STRATFORD, Ont. - About 50-odd years ago, Peter Mansbridge had a choice to make.
The son of a man in the British Foreign Service, he had arrived in Canada as a seven-year-old from his native England, by way of Kuala Lumpur, “a young English kid with a sawed-off cricket bat in his hand who didn’t know anything about anything else.”
The choice was one many Canadians had made for them, either by birthright or birthplace; a choice not of life or death, but much more important than that.
Leafs or Habs?
“I got hooked on hockey early and growing up in Ottawa in the ’50s, you were either a Habs fan or a Leafs fan and you had to choose. To my peril, I chose the Leafs and it’s been a long 50 years since,” said the face and voice of CBC News, who finds his worlds colliding this week as Stratford, which he calls home, hosts CBC’s Hockey Day in Canada tomorrow.
“As for (choosing) the Leafs – I just chose them because Dick Duff had become my favourite player. Ironically, he got traded to Montreal a few years later.”
Mansbridge, who divides his time between here and Toronto where he anchors The National weeknights, saved a commute last night as he did The National from here as a prelude to tomorrow’s marathon celebration of hockey in our country.
Hockey – the NHL kind, specifically – and The National haven’t played nice over the years, the playoffs often forcing The National to play peek-a-boo with viewers.
“People tend to think I don’t like hockey because it screws up our schedule in the spring every year. That is a battle, but it’s a separate one. I love hockey. I am still a died-in-the-wool Leafs fan. I suffered through watching another game on a monitor in my office while I was working the other night,” said Mansbridge.
His perspective of the game has evolved since son Will, 10, started playing hockey. Like millions of other dads across Canada, Mansbridge takes his place behind the bench to help coach Will’s team along with Stratford mayor Dan Mathieson.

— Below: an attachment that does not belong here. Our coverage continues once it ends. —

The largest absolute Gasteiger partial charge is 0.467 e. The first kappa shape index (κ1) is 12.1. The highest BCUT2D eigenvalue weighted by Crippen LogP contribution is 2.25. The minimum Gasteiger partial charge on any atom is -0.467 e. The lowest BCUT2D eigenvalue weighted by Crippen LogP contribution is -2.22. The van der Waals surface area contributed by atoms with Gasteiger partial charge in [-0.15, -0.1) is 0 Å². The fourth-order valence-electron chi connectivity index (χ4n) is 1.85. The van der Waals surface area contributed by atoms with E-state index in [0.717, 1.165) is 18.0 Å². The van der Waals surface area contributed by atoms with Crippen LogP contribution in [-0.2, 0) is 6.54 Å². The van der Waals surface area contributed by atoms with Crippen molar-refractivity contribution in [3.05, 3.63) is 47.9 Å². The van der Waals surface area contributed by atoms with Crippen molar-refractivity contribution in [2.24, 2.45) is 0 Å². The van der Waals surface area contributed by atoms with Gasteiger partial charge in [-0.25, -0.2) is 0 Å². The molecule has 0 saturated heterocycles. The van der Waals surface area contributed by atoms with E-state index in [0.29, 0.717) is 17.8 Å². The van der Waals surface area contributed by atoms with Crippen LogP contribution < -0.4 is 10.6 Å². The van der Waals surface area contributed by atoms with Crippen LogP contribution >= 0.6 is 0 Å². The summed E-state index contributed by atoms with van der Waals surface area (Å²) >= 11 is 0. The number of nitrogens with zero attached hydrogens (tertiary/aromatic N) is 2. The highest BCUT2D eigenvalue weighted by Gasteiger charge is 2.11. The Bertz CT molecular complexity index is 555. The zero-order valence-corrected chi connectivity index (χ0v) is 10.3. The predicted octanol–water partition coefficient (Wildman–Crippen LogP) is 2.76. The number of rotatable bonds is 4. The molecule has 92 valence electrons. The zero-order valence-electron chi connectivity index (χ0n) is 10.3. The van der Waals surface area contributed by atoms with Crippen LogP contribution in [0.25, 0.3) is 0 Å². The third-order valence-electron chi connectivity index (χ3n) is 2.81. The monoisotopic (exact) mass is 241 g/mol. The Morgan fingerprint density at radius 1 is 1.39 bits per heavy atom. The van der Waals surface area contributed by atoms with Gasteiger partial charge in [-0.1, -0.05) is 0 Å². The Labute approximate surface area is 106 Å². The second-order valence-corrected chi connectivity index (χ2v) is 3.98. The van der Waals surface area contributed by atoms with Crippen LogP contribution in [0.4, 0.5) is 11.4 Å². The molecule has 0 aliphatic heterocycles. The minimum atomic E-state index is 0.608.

“Dan knows something about hockey. He was a referee who could have made it to the NHL,” said Mansbridge. “I open the door.”
“A lot of times he can’t be there because he’ll be somewhere in the world doing a news story, but he always will take a minute to either call or drop a BlackBerry message to say, ‘How did we do? What was today’s game like? How did practice go?’” said Mathieson. “He really is not just about doing it for the sake of doing it, but being a part of seeing the kids blossom as hockey players and young adults.”
“I have great memories,” said Mansbridge, “and this has brought a new wave for me watching him play and coaching the team.”
As dads are likely to do, Mansbridge likes to wax poetic to the kids about his days playing as a kid, taking to the outdoor rinks on Fourth Ave., in the Glebe neighbourhood of Ottawa.
“I must have been about 10 when I figured out how to skate and there was a shack there were you would go in to try and warm up and burn your initials into the end of your stick by holding it on the hot stove...and that smell that can only come out of a shack like that,” said Mansbridge.
“There are a lot of great memories there and I try to explain it to my son or the other kids on the team, but they look at you like you’re a dinosaur.”
Mansbridge, our country’s preeminent journalist, has a knack for sensing which way a story might turn, which way the wind is blowing. That hasn’t helped him this week as he has been anxiously monitoring the weather, rooting, along with everybody else in Stratford, for a fine chill to make for prime conditions on the Avon River and create another memorable Canadian tableau.
“When (Hockey Day) first started, I thought this is a noble experiment for (CBC) Sports and good for them. But it’s not going to work that way in terms of big numbers. Boy, was a I wrong,” said Mansbridge. “It took off immediately and it just gets bigger every year. Everybody has bought into it. It’s not just a CBC thing. It’s a national thing.”